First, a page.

Newsbits: Grimes Reviewed / Haynes’ Pomegranate Streaming / Electric Eclectics Fundings / Adam Rudolph’s Go Organic Orchestra in NY

Adam Rudolph and Moving Pictures in 2006.

Henry Grimes‘ Tone of Wonder release is reviewed.

The Wire is streaming tracks from Stephen Haynes latest release, Pomegranate.

The Meaford Electric Eclectics Festival has received funding from the Canadian government.

The Summer Solstice Concert of the Go: Organic Orchestra takes place Thursday June 25, 2015, 8:00 pm at the Brooklyn Conservatory of Music, 58 Seventh Ave, Brooklyn, NY 11217. The music is composed and improvisationally conducted by Adam Rudolph.

AMN Reviews: Tara Jane ONeil – Where Shine New Lights (Kranky)

homepage_large.1908b0afWhere Shine New Lights is perhaps the loveliest quasi-ambient setting for a strong, serious but soft-spoken singer/lyricist since Michael Brook and Brian Eno produced Jane Siberry on When I Was a Boy. “There’s a long stream that binds us together,” Tara Jane ONeil sings, and tributaries run straight to the brain and all the way out to the tips of the limbs. The album is snow and ONeil is a pearl. Look very closely.

Stephen Fruitman

10th Annual Dissident Arts Festival in New York

From Dissident Arts:

The Dissident Arts Festival, the annual gathering of revolutionary creativity, will fete its 10th anniversary with a special weekend-long “2 nites/2 sites” edition. The event takes place on Saturday August 15 and Sunday August 16 at El Taller Latino Americano (Manhattan) and ShapeShifter Lab (Brooklyn), respectively.

A highlight of this year’s special anniversary Festival will be the reunion of free jazz master Daniel Carter’s 1980s hardcore/no wave band Dissipated Face. Other features include modern dance performance by Patricia Parker (producer of the Vision Fest/Arts for Art), neo-beat spoken word by Steve Dalachinsky, Downtown stalwart Trudy Silver’s solo piano, the Nueva Cancion of Bernardo Palumbo, liberation jazz by the Red Microphone, the expansive sound of the 12 Houses Orchestra (conducted by Matt Lavelle), poet Raymond Nat Turner’s Remembrance of the Victims of Police Violence, the “other-world art music” of Sumari, topical spoken word by Chris Butters, Safiya Martinez and Sana Shabazz, and Festival founder John Pietaro’s Literary Warrior Project.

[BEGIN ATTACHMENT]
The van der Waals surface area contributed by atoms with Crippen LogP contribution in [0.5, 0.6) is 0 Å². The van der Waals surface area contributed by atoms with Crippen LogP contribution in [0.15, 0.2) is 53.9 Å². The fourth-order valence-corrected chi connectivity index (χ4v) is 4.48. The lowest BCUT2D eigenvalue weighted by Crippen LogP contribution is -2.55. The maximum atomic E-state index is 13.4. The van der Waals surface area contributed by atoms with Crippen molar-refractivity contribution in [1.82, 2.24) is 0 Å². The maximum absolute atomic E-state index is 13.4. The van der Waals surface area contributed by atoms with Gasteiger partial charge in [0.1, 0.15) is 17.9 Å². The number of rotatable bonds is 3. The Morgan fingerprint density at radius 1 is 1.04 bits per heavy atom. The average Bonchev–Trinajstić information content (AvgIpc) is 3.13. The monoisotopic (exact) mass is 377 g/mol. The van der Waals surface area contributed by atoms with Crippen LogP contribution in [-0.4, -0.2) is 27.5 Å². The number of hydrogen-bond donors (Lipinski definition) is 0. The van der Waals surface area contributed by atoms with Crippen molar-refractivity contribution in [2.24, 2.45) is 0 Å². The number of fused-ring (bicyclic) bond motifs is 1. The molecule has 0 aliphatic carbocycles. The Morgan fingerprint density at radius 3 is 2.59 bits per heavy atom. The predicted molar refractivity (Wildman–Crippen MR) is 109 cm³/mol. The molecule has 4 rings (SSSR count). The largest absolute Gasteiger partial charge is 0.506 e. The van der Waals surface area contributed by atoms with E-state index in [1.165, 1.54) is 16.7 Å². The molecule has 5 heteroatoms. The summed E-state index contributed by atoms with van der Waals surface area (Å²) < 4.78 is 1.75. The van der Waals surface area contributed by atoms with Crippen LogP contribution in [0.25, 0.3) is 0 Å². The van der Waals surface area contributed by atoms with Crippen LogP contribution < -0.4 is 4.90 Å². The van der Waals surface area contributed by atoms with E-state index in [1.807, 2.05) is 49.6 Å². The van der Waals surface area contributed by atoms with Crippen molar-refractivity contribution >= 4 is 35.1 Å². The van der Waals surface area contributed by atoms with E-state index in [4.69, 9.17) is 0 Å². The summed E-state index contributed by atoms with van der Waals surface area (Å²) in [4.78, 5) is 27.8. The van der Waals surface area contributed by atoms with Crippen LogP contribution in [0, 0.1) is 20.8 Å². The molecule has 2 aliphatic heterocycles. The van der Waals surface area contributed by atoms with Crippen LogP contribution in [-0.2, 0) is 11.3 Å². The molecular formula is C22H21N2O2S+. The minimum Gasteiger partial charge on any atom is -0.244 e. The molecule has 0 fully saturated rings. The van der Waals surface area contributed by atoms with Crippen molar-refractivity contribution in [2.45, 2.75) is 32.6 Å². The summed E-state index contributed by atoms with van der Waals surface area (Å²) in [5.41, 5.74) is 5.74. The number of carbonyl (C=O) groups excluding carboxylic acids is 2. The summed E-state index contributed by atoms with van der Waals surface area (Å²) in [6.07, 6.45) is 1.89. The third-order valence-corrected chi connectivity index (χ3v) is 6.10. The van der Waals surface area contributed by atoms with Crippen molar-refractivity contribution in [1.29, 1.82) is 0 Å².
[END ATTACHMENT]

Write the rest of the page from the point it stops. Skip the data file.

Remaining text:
Day One: Saturday August 15, 7pm – 11:30pm
El Taller Latino Americano
PS109 Arts Space 215, East 99 street, between 2nd and 3rd avenue (212) 665-9460
7PM- Raymond Nat Turner- Remembrance of the Victims of Racist Police Violence
8:05-Sana Shabazz, poetry
8:20-The Red Microphone
9-Steve Dalachinsky, Free Jazz poetry
9:30-Bernardo Palombo, Nueva Cancion
10:20- The 12 Houses Orchestra

Day Two: Sunday August 16, 7pm – 10:30 PM
ShapeShifter Lab
18 Whitwell Pl, Brooklyn, NY 11215 (646) 820-9452
7:10-Trudy Silver
7:45-Safiya Martinez, poetry
7:55-John Pietaro’s Literary Warrior Project
8:30-Patricia Parker, Dance
9:05-Chris Butters, poetry
9:20-Dissipated Face featuring Daniel Carter

DMG Reviews FIMAV 2015

From DMG:

Jason Kao Hwang‘s Burning Bridge was the first set on the first night. It was a perfect opening set. This amazing octet split in half – three brass stage right: Steve Swell on trombone, Herb Robertson on trumpets & flugel & Joe Daley on tuba, with the drums of Andrew Drury in the center, there were 4 strings on stage left – Jason Hwang on violin, Sun Li on pipa, Wang Guowei on erhu & Ken Filiano on contrabass. There were five or six long pieces which included partially written sections with a series on duos & trios interspersed. A pipa & violin duo was first and it was intense & spirited with the erhu & violin weeping or just bending notes together. There was a written brass trio section with the bass & erhu interacting. No doubt that it was difficult to write for the Chinese instruments like a pipa and erhu, but Mr. Hwang did a great job of blending the ethnic and distinctive sounds of the Far East and the West seamlessly. I had not heard of either Chinese musician before this set, but both were phenomenal. This set was a bit long at nearly ninety minutes but it did give each instrument a chance or two to stretch out and solo at length. Everyone in the octet played at least one amazing solo although it was the ongoing interaction between all the members that made this set so special. The best of several worlds.